9:00 AM: FHFA House Price Index for December 2016. This was originally a GSE only repeat sales, however there is also an expanded index.
11:00 AM: the Kansas City Fed manufacturing survey for February.
10:00 AM ET: New Home Sales for January from the Census Bureau.
This graph shows New Home Sales since 1963. The dashed line is the December sales rate.
The consensus is for a increase in sales to 573 thousand Seasonally Adjusted Annual Rate (SAAR) in January from 536 thousand in December.
10:00 AM: University of Michigan's Consumer sentiment index (final for February). The consensus is for a reading of 96.0, up from the preliminary reading 95.7.
Friday, February 17, 2017
by Bill McBride on 2/17/2017 04:12:00 PM
From housing economist Tom Lawler: Early Read on Existing Home Sales in January
Based on publicly-available state and/or local realtor/MLS reports released through today, I project that US existing home sales as estimated by the National Association of Realtors ran at a seasonally adjusted annual rate of 5.60 million, up 2.0% from December’s preliminary pace and up 2.4% from last January’s seasonally-adjusted pace. Unadjusted sales should show a larger YOY gain, reflecting the higher business day count this January compared to last January. Remember that in the January report the NAR will update its seasonal factors (and as a result its seasonally adjusted sales figures) both for last year and for the previous several years.
Realtor data suggest that the YOY decline in existing homes for sale was larger in January than in December, and I project that the NAR’s inventory estimate will be 1,650, unchanged from the preliminary December estimate and down 9.3% from last January. Finally, realtor data suggest that the median existing SF home sales price in January was up about 6.1% from last January.
CR Note: The NAR is scheduled to release January existing home sales on Wednesday, February 22nd. The consensus is the NAR will report sales of 5.55 million SAAR.
by Bill McBride on 2/17/2017 01:40:00 PM
From the Association of American Railroads (AAR) Rail Time Indicators. Graphs and excerpts reprinted with permission.
January 2017 wasn’t a great start of the year for U.S. rail traffic, but it wasn’t terrible either. Total carloads were up 2.9% (28,341) over last January, thanks mainly to a 35,798 (11.9%) increase in carloads of coal. ... Intermodal was down 1.8% on U.S. railroads in January 2017, but it was still the second-best January for intermodal on record.Click on graph for larger image.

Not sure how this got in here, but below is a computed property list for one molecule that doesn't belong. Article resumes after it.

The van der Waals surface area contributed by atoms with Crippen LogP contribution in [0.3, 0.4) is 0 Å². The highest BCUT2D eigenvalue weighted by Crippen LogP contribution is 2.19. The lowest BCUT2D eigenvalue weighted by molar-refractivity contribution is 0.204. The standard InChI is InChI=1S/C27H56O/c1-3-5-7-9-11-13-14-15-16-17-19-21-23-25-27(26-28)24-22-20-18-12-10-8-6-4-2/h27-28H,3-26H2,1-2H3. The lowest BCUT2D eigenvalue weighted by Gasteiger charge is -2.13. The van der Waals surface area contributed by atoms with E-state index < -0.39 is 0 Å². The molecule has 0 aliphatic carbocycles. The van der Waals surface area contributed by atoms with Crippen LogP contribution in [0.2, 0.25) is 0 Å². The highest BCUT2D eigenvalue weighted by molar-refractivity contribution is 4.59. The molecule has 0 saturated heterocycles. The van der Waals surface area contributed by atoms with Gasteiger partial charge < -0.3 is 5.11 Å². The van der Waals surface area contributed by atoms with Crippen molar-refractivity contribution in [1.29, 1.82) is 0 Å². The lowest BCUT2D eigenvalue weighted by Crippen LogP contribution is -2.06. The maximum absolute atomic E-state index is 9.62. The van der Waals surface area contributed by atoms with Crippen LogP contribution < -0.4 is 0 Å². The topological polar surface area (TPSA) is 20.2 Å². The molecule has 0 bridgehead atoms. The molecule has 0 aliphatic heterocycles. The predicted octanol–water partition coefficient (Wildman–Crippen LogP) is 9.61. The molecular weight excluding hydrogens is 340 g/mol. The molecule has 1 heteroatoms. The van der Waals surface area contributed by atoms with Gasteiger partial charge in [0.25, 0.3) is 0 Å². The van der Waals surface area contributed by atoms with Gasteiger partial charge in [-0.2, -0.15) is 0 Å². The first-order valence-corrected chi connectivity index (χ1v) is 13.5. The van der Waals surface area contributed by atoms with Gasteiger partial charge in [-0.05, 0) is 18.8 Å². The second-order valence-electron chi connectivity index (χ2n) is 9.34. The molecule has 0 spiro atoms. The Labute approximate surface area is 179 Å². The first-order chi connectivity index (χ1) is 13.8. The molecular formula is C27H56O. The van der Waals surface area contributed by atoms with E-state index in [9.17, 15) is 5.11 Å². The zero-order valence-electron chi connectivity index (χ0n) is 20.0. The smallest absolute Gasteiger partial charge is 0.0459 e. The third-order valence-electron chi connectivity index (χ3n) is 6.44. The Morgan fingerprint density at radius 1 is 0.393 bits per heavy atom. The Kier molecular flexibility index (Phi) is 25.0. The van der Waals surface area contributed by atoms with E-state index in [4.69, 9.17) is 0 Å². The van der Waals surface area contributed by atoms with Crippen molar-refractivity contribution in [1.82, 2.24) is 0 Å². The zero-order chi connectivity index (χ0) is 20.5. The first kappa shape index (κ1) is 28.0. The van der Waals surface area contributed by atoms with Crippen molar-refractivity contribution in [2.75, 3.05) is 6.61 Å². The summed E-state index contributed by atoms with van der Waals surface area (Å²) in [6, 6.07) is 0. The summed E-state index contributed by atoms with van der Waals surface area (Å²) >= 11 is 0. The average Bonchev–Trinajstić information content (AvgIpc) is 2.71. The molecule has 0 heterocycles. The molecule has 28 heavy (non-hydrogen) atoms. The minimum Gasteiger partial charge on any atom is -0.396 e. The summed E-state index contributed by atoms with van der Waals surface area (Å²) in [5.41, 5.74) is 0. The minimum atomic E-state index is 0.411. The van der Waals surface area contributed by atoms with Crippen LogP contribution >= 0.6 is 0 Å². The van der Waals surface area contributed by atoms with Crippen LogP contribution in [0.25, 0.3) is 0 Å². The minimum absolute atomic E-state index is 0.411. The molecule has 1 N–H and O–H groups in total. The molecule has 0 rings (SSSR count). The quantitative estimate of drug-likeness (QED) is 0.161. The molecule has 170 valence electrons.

This graph from the Rail Time Indicators report shows U.S. average weekly rail carloads (NSA). Dark blue is 2017.
Rail carloads have been weak over the last decade due to the decline in coal shipments.
U.S. railroads originated 996,573 total carloads in the four weeks of January 2017, up 2.9% (28,341 carloads) over January 2016. ...The second graph is for intermodal traffic (using intermodal or shipping containers):
Coal carloads were up 11.9% (35,798 carloads) in January 2017. Coal carloads had fallen so low last year there didn’t seem to be anywhere to go but up.
U.S. intermodal volume in January 2017 was down 1.8% from January 2016, as a 1.7% decline in containers joined a 3.0% decline in trailers. Still, weekly average volume of 255,267 containers and trailers in January 2017 was the second highest (behind last year) for January in history.
by Bill McBride on 2/17/2017 11:06:00 AM
In addition to housing starts for January, the Census Bureau also released the Q4 "Started and Completed by Purpose of Construction" report last week.
It is important to remember that we can't directly compare single family housing starts to new home sales. For starts of single family structures, the Census Bureau includes owner built units and units built for rent that are not included in the new home sales report. For an explanation, see from the Census Bureau: Comparing New Home Sales and New Residential Construction
We are often asked why the numbers of new single-family housing units started and completed each month are larger than the number of new homes sold. This is because all new single-family houses are measured as part of the New Residential Construction series (starts and completions), but only those that are built for sale are included in the New Residential Sales series.However it is possible to compare "Single Family Starts, Built for Sale" to New Home sales on a quarterly basis.